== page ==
In the midst of all the events taking place during the summer, I visited the Lower Red Lion in St Albans (the comparative prefix comes from the fact there used to be another Red Lion up the hill). On cask was an ale with an extra element that divided the customers: watercress. On the palate, there were sparks of green and blue in there amidst the chorus of orange and pink – that’s the synesthesia of my drinking recollection. This was a beer you rolled around the tongue.
Watercress Ale is brewed by Paradigm Brewery in Sarratt. At first glance, Sarratt (pronounced to rhyme with carrot) looks like a place name from Brittany or even Catalonia but it lies to the south west of Hertfordshire near the Buckinghamshire border. Watercress will undoubtedly have been added to ale before – especially in the pre-hop days of hedgerow gruit, but I don’t recognise it as a thing and there are few breweries currently doing it.
Brewing with botanicals has become a new norm. I hate the term botanical when it’s used in brewing because of its shampoo advert sterility. It should also be noted that the hops and the malt are botanical too but the moniker never applies to them! In any case, what’s rare in Britain is to find a brewer that exploits the local flora for these ingredients. There are examples – some of the mead makers in London use Hackney honey and some Kent brewers use native molluscs in their oyster stouts. Williams Brothers in Clackmannanshire have also made ales with local kelp and heather.
But nowadays it’s more typical to brew with imported ingredients whether that be tea, cocoa nibs, coffee, molasses, chilli, blood oranges, mangoes, vanilla, coconuts or the most imported ingredient of them all – the new world hops.
In the context of cooking up the local greenery, Paradigm brewery makes me think of another rural producer: Jester King in Texas. Just hear me out here: Jester King’s website is basically Edenic rural porn. Each image is of glowing refraction through stemmed glasses, weathered casks, sunlight dappled across verdure, high fertile canopies and mountains of nature’s harvest: oranges, peaches, melons, squashes, lemons, loquats (look it up), apricots, grapes – all ripe and glorifying in the Texan sun. Well stick with me here – this is our toned-down home counties equivalent. Our version however, is a land of trickling, of wetness clinging to brambles, low mists and slate skies. A watercress bed is such a perfect emblem of the local geography of the Thames Valley. It bears the same gentle characteristics.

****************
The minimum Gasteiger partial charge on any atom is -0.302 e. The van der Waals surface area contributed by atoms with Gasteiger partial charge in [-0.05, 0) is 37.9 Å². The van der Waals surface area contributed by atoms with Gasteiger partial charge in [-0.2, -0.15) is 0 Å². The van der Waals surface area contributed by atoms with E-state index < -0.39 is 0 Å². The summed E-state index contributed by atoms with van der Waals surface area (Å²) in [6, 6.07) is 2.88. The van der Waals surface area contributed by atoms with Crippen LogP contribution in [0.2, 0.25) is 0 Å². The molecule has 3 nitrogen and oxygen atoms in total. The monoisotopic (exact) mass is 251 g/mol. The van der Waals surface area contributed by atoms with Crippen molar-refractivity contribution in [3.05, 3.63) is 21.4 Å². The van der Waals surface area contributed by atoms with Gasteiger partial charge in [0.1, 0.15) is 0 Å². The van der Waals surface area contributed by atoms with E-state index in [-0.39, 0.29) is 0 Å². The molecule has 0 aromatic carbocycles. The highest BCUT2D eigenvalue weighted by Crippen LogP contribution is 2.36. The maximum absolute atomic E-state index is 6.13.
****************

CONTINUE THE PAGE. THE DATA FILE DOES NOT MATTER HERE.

I visited Sarratt on Tuesday. I could see the first signs of winter – the grass in the churchyard bore a frosted tinge like the bleached highlights in hair. Breathing in was fresh and life-affirming but coupled with an urge to cover up the throat. The chill was tempered by the aroma from cattle which was strangely comforting. Tramping across the fields was like entering into a cloud and I loved it. The atmosphere hangs ancient and still as you descend into the cleavage of the Chess valley. Cool moisture, serene and refreshing. With the sun hidden, there were no shadows and the edges of everything disappear into the shroud. These are also fitting conditions to acquaint myself with true watercress; the aquatic plant packed with iron.
The chalk streams of Herts, Beds and Bucks are ideal for farming watercress. In the 19th century it was a business that thrived and the yield would get sold in London in places like Covent Garden. The adjacent land to the chalk rivers was also conditioned for the growing of wheat. The heads and chaff were used in the brewing and milling trades, the stalks were used in the straw plaiting process. Places like Luton, St Albans, Watford and Hemel Hempstead had literally thousands of people working as plaiters and hundreds of hat makers (hence why Luton FC fans are known as the hatters).
E Tyler & Sons Watercress bed straddles the river Chess. It has a well-weathered fridge in the front garden from which the public can help themselves to bags of fresh watercress and leave the money in an honesty box.
My teeth rent into the leaves and stalks. Initially they tasted a bit like tonic water, then came the grassy chlorophyll followed by the radish-like dry heat. But then it reverberated like an iron sheet struck by a hammer – that metallic note just resonating like a tuning fork. You end up blowing clouds of vapour to try and reduce the temperature. I could still taste it when I got back home a couple of hours later. This is potent stuff. If the beer tasted like this it would be undrinkable. The tiny shamrock-sized leaves you get sprouting from a sponge square in small plastic containers from supermarkets are a world away from the lolloping triffids that thrive in the chalk streams of the Chess.
5 kilograms of watercress go into a 550 litre volume of beer. This is enough to cause the drinker to take notice but not enough to overwhelm. At 3.6 ABV it’s a gentle beer as restrained as the landscape it’s cultivated and brewed in. At the time of writing the liquid was fermenting in “Pinky” (the vessel in the background is Perky) ready to be bottled for the first time.
I like this ale for two reasons: firstly, I simply liked drinking it in The Lower Red. I had a trial half followed by a confirmatory pint. Secondly, it stands for a place, a trade, local flora and a heritage that all get captured in a fermentor and end up presented in a glass. It deserves Protected Designation of Origin status.
I’d love it if in a few years’ time in Colorado, a bearded customer in a baseball cap and shades scanned the chalk board to see the beers on offer and asked the host:
“What I was really looking for was a HSA. Do you have one?”
“Hertfordshire Stream Ale? Sure. We got this one. It’s come all the way from Sarratt” (except now it rhymes with cravat).